Exhibit reflects slavery and plantation life
Dec. 16, 2004
KALAMAZOO--Chicago artist Cassandra Fay Smith is exhibiting her mixed media sculpture representing slavery and plantation life as part of the MLK celebration at Western Michigan University. The exhibition features Smith-created dolls representing field hands, house servants, runaways and free persons of color from the period before the U.S. Civil War.
The exhibit at the Space Gallery in Knauss Hall on WMU's main campus runs Jan. 19 through Feb. 17 and is open to the public free of charge weekdays from 10 a.m. to 4:30 p.m.
At noon Wednesday, Jan. 19, Smith gives a free, public talk in the Space Gallery about her art.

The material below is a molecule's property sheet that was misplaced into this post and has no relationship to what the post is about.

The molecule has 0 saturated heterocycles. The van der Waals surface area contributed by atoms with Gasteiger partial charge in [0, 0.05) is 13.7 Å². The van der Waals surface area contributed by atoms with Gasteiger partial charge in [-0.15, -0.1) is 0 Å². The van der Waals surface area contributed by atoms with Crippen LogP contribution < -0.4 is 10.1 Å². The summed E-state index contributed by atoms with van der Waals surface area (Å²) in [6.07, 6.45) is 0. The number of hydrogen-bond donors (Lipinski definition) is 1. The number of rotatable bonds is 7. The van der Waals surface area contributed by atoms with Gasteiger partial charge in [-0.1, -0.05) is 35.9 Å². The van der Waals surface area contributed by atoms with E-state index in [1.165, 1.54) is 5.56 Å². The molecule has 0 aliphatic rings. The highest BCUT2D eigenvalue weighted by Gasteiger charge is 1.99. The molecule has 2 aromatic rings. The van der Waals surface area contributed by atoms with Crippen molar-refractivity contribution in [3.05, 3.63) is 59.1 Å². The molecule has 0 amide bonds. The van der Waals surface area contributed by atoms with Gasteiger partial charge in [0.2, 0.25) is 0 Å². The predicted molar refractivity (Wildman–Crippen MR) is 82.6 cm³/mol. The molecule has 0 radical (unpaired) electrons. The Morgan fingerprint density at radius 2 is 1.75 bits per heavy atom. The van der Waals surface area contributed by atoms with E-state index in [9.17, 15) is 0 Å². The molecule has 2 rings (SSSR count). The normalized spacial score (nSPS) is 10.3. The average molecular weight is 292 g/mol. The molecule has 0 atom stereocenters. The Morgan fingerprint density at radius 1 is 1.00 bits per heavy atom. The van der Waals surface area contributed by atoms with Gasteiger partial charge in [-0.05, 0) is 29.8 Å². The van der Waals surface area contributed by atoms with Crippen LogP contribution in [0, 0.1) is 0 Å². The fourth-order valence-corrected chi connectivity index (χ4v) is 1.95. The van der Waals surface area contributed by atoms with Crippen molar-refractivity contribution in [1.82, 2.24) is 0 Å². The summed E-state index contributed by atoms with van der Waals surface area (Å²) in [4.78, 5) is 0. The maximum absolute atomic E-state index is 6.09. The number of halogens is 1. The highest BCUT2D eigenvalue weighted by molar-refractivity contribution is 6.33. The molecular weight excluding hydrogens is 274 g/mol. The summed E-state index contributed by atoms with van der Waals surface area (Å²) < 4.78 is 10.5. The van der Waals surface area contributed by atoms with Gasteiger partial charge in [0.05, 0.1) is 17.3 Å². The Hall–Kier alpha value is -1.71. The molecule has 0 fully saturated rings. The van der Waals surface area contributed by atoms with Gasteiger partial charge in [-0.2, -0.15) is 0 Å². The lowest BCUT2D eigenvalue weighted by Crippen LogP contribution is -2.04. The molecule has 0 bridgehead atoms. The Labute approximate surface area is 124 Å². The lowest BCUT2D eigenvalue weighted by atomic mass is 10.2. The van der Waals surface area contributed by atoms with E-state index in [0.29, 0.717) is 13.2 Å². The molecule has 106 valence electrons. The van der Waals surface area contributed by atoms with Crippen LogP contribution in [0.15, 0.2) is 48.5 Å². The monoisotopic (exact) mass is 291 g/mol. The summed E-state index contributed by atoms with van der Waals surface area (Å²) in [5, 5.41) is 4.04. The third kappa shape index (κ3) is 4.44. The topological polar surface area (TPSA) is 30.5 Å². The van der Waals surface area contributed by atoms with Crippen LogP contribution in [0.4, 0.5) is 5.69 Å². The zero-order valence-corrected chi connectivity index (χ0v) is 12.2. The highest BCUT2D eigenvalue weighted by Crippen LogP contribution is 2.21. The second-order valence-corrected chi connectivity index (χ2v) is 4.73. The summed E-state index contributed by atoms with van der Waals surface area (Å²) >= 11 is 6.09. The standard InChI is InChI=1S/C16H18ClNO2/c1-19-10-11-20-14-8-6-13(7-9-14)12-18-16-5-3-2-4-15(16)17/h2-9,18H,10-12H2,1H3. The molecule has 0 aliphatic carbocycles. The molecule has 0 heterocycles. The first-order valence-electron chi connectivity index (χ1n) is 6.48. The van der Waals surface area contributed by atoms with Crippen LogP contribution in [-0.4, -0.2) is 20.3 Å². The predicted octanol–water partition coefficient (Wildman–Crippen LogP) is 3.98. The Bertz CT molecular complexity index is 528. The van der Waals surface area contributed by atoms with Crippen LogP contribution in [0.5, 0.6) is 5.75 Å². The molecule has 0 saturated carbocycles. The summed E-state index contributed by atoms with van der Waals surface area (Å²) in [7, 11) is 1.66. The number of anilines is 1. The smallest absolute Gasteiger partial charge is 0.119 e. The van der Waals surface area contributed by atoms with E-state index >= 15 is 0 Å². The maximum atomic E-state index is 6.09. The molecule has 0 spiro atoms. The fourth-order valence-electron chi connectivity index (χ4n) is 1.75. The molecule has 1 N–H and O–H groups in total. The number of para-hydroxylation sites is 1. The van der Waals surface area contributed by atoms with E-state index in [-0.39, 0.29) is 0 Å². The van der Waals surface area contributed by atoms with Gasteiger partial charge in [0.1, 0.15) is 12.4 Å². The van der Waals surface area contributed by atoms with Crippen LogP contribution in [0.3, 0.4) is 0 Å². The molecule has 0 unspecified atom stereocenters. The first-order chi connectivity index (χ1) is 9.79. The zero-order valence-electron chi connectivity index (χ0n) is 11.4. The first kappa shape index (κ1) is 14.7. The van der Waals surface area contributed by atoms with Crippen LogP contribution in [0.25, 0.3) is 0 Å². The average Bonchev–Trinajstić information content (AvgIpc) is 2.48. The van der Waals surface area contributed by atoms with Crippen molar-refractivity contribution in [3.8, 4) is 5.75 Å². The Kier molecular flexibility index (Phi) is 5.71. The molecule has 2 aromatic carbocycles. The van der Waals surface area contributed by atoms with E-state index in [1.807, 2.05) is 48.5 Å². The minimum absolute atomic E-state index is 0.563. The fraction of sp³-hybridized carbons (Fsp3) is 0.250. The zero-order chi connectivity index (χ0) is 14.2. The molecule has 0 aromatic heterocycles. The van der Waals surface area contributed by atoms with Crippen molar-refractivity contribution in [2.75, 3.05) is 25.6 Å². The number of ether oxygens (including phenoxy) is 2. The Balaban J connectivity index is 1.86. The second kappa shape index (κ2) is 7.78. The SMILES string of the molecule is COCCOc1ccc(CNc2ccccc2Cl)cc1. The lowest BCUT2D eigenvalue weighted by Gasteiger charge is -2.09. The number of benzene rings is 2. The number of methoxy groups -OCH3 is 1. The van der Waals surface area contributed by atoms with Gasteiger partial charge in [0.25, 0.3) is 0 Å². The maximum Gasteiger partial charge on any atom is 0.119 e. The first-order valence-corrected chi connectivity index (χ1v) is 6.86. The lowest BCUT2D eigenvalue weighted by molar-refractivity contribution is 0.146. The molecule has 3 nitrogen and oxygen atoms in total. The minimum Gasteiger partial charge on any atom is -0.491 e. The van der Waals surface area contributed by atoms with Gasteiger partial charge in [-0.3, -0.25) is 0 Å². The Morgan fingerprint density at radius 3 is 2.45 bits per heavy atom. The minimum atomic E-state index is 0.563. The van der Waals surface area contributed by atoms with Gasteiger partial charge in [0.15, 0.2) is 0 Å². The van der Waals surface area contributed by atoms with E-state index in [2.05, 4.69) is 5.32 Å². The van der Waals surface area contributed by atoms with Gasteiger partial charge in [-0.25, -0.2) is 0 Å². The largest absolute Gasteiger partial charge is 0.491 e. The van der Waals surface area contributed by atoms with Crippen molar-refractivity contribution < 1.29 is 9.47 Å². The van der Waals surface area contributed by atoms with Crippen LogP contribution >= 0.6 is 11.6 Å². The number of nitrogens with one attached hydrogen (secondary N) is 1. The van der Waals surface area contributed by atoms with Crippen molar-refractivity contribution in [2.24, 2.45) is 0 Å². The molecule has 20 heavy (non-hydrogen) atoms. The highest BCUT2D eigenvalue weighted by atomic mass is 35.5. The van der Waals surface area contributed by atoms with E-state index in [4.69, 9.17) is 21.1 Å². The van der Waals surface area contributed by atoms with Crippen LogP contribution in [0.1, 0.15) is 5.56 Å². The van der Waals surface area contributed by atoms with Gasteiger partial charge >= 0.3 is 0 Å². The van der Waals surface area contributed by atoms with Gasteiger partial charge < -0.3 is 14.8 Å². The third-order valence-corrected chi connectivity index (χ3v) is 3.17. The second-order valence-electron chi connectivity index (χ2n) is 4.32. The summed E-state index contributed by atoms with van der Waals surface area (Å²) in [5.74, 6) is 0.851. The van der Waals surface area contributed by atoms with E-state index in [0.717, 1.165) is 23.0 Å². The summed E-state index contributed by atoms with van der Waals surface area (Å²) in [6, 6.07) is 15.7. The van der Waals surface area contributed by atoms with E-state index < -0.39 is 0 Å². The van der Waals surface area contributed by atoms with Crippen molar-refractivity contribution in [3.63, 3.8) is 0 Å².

Smith calls herself an "ethnographic miniaturist." She is an historian and doll artist who translates the lives and history of real people into miniature dolls. While a researcher at the Smithsonian Institution and a history instructor at Howard University, she read hundreds of slave narratives, plantation journals and historical documents.
As an artist, Smith's work lies at the intersection of art, scholarship and fiction. Each doll has a personal fictional biography. Together, their individual stories show the wide range of experiences under the institution of slavery.
Smith has degrees in history from the University of Michigan and Howard University, an MBA from the University of Southern California, and an master's degree in creative writing from the University of Illinois. A writer and poet, her work has appeared in numerous publications including TriQuarterly and has been featured on National Public Radio's "This American Life."
Dolls and doll houses created by Smith have been exhibited in several venues including the Museum of Science and Industry in Chicago.
For additional information, contact the School of Art Exhibitions Office at (269) 387-2455.
Media contact: Jackie Ruttinger, 269 387-2455, email@example.com